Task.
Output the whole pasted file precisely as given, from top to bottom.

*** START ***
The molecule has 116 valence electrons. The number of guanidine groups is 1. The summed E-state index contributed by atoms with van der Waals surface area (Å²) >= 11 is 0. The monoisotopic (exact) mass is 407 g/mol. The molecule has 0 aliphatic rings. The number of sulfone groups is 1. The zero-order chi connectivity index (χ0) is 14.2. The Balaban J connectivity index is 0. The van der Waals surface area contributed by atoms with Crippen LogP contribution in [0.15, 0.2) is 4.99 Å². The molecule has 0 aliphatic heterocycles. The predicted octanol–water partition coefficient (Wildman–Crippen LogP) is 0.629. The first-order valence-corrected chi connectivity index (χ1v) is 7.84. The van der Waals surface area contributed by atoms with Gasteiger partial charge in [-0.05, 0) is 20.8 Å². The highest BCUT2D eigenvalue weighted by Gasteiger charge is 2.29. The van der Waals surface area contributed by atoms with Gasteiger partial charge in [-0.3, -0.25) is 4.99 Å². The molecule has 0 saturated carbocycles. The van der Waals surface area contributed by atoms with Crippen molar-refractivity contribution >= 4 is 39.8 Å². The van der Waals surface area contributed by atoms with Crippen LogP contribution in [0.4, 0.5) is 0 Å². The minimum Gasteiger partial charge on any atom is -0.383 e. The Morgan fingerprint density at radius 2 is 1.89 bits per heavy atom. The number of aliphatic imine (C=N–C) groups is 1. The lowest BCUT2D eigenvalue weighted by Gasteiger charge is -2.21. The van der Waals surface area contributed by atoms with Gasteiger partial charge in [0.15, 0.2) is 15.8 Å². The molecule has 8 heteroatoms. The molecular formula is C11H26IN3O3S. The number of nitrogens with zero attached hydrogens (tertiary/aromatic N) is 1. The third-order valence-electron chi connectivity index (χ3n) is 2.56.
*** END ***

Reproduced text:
The molecule has 116 valence electrons. The number of guanidine groups is 1. The summed E-state index contributed by atoms with van der Waals surface area (Å²) >= 11 is 0. The monoisotopic (exact) mass is 407 g/mol. The molecule has 0 aliphatic rings. The number of sulfone groups is 1. The zero-order chi connectivity index (χ0) is 14.2. The Balaban J connectivity index is 0. The van der Waals surface area contributed by atoms with Crippen LogP contribution in [0.15, 0.2) is 4.99 Å². The molecule has 0 aliphatic heterocycles. The predicted octanol–water partition coefficient (Wildman–Crippen LogP) is 0.629. The first-order valence-corrected chi connectivity index (χ1v) is 7.84. The van der Waals surface area contributed by atoms with Gasteiger partial charge in [-0.05, 0) is 20.8 Å². The highest BCUT2D eigenvalue weighted by Gasteiger charge is 2.29. The van der Waals surface area contributed by atoms with Gasteiger partial charge in [-0.3, -0.25) is 4.99 Å². The molecule has 0 saturated carbocycles. The van der Waals surface area contributed by atoms with Crippen molar-refractivity contribution >= 4 is 39.8 Å². The van der Waals surface area contributed by atoms with Crippen LogP contribution in [0.4, 0.5) is 0 Å². The minimum Gasteiger partial charge on any atom is -0.383 e. The Morgan fingerprint density at radius 2 is 1.89 bits per heavy atom. The number of aliphatic imine (C=N–C) groups is 1. The lowest BCUT2D eigenvalue weighted by Gasteiger charge is -2.21. The van der Waals surface area contributed by atoms with Gasteiger partial charge in [0.15, 0.2) is 15.8 Å². The molecule has 8 heteroatoms. The molecular formula is C11H26IN3O3S. The number of nitrogens with zero attached hydrogens (tertiary/aromatic N) is 1. The third-order valence-electron chi connectivity index (χ3n) is 2.56.